Keywords: labour demand function, occupation, offshoring, manufacturing, panel data, production work, technical change
    JEL: F16 J23 J24 O33
    Date: 2016–10
  2. By: Alexandre Mas; Amanda Pallais
    Abstract: We use a field experiment to study how workers value alternative work arrangements. During the application process to staff a national call center, we randomly offered applicants choices between traditional M-F 9 am – 5 pm office positions and alternatives. These alternatives include flexible scheduling, working from home, and positions that give the employer discretion over scheduling. We randomly varied the wage difference between the traditional option and the alternative, allowing us to estimate the entire distribution of willingness to pay (WTP) for these alternatives. We validate our results using a nationally-representative survey. The great majority of workers are not willing to pay for flexible scheduling relative to a traditional schedule: either the ability to choose the days and times of work or the number of hours they work. However, the average worker is willing to give up 20% of wages to avoid a schedule set by an employer on a week’s notice. This largely represents workers’ aversion to evening and weekend work, not scheduling unpredictability. Traditional M-F 9 am – 5 pm schedules are preferred by most jobseekers. Despite the fact that the average worker isn’t willing to pay for scheduling flexibility, a tail of workers with high WTP allows for sizable compensating differentials. Of the worker-friendly options we test, workers are willing to pay the most (8% of wages) for the option of working from home. Women, particularly those with young children, have higher WTP for work from home and to avoid employer scheduling discretion. They are slightly more likely to be in jobs with these amenities, but the differences are not large enough to explain any wage gaps.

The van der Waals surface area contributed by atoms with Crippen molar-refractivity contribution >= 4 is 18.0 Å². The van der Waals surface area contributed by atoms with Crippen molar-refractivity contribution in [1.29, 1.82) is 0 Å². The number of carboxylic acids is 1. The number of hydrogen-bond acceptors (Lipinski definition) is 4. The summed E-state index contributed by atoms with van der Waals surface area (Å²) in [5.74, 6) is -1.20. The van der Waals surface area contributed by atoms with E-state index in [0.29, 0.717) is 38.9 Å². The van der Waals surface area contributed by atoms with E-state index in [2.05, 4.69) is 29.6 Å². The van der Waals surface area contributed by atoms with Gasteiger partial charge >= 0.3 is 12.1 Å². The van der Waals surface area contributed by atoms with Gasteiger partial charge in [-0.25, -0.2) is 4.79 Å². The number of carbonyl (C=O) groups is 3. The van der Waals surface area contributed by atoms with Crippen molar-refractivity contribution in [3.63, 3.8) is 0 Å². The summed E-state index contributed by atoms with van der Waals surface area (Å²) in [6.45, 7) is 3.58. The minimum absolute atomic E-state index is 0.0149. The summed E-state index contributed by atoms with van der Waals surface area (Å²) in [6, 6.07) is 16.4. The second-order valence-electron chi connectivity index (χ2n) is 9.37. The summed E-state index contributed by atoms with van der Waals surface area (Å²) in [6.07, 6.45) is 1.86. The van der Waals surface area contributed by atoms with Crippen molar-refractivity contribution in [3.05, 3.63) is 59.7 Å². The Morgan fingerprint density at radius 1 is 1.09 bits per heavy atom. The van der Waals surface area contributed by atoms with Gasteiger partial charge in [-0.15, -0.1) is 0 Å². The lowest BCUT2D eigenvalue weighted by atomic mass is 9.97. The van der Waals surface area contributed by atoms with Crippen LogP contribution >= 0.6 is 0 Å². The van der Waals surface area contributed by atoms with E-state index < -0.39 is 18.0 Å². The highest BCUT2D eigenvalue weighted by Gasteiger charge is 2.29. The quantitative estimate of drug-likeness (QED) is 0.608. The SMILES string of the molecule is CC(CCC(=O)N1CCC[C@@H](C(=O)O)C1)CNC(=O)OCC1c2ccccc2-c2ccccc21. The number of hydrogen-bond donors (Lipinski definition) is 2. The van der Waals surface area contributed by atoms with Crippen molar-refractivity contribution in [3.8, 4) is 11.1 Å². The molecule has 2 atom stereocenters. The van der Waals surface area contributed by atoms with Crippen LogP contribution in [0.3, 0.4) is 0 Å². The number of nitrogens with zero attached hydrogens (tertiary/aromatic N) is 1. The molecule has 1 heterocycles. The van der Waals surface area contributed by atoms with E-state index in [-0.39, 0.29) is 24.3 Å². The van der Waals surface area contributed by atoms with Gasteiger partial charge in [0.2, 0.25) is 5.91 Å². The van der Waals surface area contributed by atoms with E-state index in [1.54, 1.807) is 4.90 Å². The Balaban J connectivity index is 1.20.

JEL: J16 J24 J31 J38 M50
    Date: 2016–09
  3. By: Pedro S. Martins